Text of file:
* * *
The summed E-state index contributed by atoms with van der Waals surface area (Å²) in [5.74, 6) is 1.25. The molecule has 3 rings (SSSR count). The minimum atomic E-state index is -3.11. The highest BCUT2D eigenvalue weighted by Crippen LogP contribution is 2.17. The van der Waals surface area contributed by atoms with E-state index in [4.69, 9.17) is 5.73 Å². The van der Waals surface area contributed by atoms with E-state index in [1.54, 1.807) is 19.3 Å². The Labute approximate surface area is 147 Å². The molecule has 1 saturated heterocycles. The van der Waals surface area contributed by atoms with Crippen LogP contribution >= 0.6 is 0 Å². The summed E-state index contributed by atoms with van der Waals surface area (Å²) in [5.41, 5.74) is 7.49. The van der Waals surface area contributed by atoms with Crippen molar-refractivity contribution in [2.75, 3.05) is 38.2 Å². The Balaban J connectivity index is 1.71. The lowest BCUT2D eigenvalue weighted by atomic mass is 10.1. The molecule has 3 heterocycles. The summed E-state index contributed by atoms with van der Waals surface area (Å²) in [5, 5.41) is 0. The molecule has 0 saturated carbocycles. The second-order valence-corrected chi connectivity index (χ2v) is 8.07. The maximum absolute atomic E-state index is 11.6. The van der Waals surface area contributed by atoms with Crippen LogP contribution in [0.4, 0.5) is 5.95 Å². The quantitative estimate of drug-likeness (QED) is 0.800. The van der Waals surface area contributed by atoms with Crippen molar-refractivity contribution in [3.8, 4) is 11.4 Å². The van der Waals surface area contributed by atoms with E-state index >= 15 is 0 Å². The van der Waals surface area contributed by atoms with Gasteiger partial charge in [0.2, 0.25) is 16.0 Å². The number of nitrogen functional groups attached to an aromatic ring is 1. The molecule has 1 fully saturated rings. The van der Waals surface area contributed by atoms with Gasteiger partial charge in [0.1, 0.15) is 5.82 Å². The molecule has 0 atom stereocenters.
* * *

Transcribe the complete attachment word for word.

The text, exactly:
The summed E-state index contributed by atoms with van der Waals surface area (Å²) in [5.74, 6) is 1.25. The molecule has 3 rings (SSSR count). The minimum atomic E-state index is -3.11. The highest BCUT2D eigenvalue weighted by Crippen LogP contribution is 2.17. The van der Waals surface area contributed by atoms with E-state index in [4.69, 9.17) is 5.73 Å². The van der Waals surface area contributed by atoms with E-state index in [1.54, 1.807) is 19.3 Å². The Labute approximate surface area is 147 Å². The molecule has 1 saturated heterocycles. The van der Waals surface area contributed by atoms with Crippen LogP contribution >= 0.6 is 0 Å². The summed E-state index contributed by atoms with van der Waals surface area (Å²) in [5.41, 5.74) is 7.49. The van der Waals surface area contributed by atoms with Crippen molar-refractivity contribution in [2.75, 3.05) is 38.2 Å². The Balaban J connectivity index is 1.71. The lowest BCUT2D eigenvalue weighted by atomic mass is 10.1. The molecule has 3 heterocycles. The summed E-state index contributed by atoms with van der Waals surface area (Å²) in [5, 5.41) is 0. The molecule has 0 saturated carbocycles. The second-order valence-corrected chi connectivity index (χ2v) is 8.07. The maximum absolute atomic E-state index is 11.6. The van der Waals surface area contributed by atoms with Crippen LogP contribution in [0.4, 0.5) is 5.95 Å². The quantitative estimate of drug-likeness (QED) is 0.800. The van der Waals surface area contributed by atoms with Crippen molar-refractivity contribution in [3.8, 4) is 11.4 Å². The van der Waals surface area contributed by atoms with E-state index >= 15 is 0 Å². The van der Waals surface area contributed by atoms with Gasteiger partial charge in [0.2, 0.25) is 16.0 Å². The number of nitrogen functional groups attached to an aromatic ring is 1. The molecule has 1 fully saturated rings. The van der Waals surface area contributed by atoms with Gasteiger partial charge in [0.1, 0.15) is 5.82 Å². The molecule has 0 atom stereocenters.